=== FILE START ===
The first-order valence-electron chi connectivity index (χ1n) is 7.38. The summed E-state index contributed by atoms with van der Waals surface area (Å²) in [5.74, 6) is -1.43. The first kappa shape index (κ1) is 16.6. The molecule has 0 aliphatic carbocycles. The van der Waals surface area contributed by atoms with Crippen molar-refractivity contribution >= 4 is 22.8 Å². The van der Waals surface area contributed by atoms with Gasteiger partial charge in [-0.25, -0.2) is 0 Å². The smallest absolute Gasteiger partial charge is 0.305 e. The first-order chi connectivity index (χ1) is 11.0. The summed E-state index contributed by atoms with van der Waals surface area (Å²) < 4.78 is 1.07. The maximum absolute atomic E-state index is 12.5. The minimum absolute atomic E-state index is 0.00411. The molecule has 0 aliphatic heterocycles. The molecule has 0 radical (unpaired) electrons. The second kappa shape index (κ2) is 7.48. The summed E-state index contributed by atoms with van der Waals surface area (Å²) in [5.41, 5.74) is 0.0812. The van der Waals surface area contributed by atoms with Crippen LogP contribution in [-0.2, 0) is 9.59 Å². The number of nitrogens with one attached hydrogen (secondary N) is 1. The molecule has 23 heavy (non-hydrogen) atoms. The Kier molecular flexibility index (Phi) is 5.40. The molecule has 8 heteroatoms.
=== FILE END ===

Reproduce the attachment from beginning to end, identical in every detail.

The first-order valence-electron chi connectivity index (χ1n) is 7.38. The summed E-state index contributed by atoms with van der Waals surface area (Å²) in [5.74, 6) is -1.43. The first kappa shape index (κ1) is 16.6. The molecule has 0 aliphatic carbocycles. The van der Waals surface area contributed by atoms with Crippen molar-refractivity contribution >= 4 is 22.8 Å². The van der Waals surface area contributed by atoms with Gasteiger partial charge in [-0.25, -0.2) is 0 Å². The smallest absolute Gasteiger partial charge is 0.305 e. The first-order chi connectivity index (χ1) is 11.0. The summed E-state index contributed by atoms with van der Waals surface area (Å²) < 4.78 is 1.07. The maximum absolute atomic E-state index is 12.5. The minimum absolute atomic E-state index is 0.00411. The molecule has 0 aliphatic heterocycles. The molecule has 0 radical (unpaired) electrons. The second kappa shape index (κ2) is 7.48. The summed E-state index contributed by atoms with van der Waals surface area (Å²) in [5.41, 5.74) is 0.0812. The van der Waals surface area contributed by atoms with Crippen LogP contribution in [-0.2, 0) is 9.59 Å². The number of nitrogens with one attached hydrogen (secondary N) is 1. The molecule has 23 heavy (non-hydrogen) atoms. The Kier molecular flexibility index (Phi) is 5.40. The molecule has 8 heteroatoms.